I hope you have thick skin. This bike falls into the category of "There is nothing more expensive than a free motorcycle", granted it wasn't free, but dang near. The general consensus at this forum is fixing the issues and getting it to run to determine any other major faults before completely disassembling it. In the stance it sat at when you got it I would ave to agree with your coworkers, that thing would only be good to put around in straight lines, first corner you take you'll be scrapping pipes and other hard bits off. I hope you plan on raising it. Those RFY shocks were not built for a bike as heavy as a GW and are poor quality as they come, but they are cheap. They can be sent in for rebuild and made to work properly with the correct oils and volumes. How do you fix a broken bearing by replacing forks? I've only seen 2 GW's that I would consider cafe racers.
I don't really care about expense. Sure, I'll snag a deal when I come across it, but I spent too many years building cars out of junkyards to lose sleep over spending a few extra dollars on something I want. So far, I'm at $1,700, and I don't really have any more major purchases to make. Have I spent my time on it? Sure. But I love working on crap.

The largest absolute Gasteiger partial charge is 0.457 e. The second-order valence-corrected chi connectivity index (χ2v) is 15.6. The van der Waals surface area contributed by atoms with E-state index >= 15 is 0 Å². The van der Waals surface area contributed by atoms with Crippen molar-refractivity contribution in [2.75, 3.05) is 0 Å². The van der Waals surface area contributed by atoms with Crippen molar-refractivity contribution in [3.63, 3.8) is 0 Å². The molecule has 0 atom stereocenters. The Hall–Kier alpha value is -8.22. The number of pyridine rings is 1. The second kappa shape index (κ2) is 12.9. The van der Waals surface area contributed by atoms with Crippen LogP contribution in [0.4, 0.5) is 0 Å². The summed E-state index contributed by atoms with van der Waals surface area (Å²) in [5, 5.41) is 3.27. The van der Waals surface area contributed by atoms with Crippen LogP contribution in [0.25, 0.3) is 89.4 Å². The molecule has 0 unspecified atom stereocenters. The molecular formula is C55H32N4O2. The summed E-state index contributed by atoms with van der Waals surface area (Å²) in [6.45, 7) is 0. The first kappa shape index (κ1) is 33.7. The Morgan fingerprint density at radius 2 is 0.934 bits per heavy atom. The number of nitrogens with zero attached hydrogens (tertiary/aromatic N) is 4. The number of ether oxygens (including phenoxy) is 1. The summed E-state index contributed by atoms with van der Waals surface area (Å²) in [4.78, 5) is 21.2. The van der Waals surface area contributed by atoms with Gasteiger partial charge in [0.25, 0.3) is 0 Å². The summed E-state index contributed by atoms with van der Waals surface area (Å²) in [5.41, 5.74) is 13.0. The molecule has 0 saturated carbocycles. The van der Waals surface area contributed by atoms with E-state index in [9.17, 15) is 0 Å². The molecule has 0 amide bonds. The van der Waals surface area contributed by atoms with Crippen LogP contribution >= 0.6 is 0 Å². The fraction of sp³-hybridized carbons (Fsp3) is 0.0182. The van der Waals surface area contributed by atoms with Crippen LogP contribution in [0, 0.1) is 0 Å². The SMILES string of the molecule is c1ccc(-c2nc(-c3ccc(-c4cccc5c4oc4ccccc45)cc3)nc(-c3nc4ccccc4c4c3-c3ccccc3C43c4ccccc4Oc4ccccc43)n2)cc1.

The "stance that it sat when I got it" was a result of having it strapped down tight on a trailer. It had more normalish ride height without the straps.

The used forks I bought came with new bearings installed. The races in the head tube are fine. That's the fix.

That's cool that you've only seen two. I've never even seen one.
 

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Discussion Starter · #7 ·
Another point. With the engine out, swap in new cam belts.
Done and done. New tensioner rollers from Honda are $100+, but I found a guy who used some random Hyundai roller that fits perfectly for...wait for it...$18 each. Win.

A well sorted GoldWing, with a competent rider aboard, can eat the average rice rocket with flip-flop wearing rider for lunch, and poop out breakfast.

Yes, they'll scrape some stuff it you aren't careful; but if a Goldwing is scraping, it's still got plenty of tire bite, and the average squid is already picking asphalt out of his pepperonis.
Haha, I've got some time before I'm leaning hard enough to scrape stuff...gotta learn to ride first! I shouldn't imply that I've never been on a bike, but I haven't ever owned one. Big learning curve ahead of me.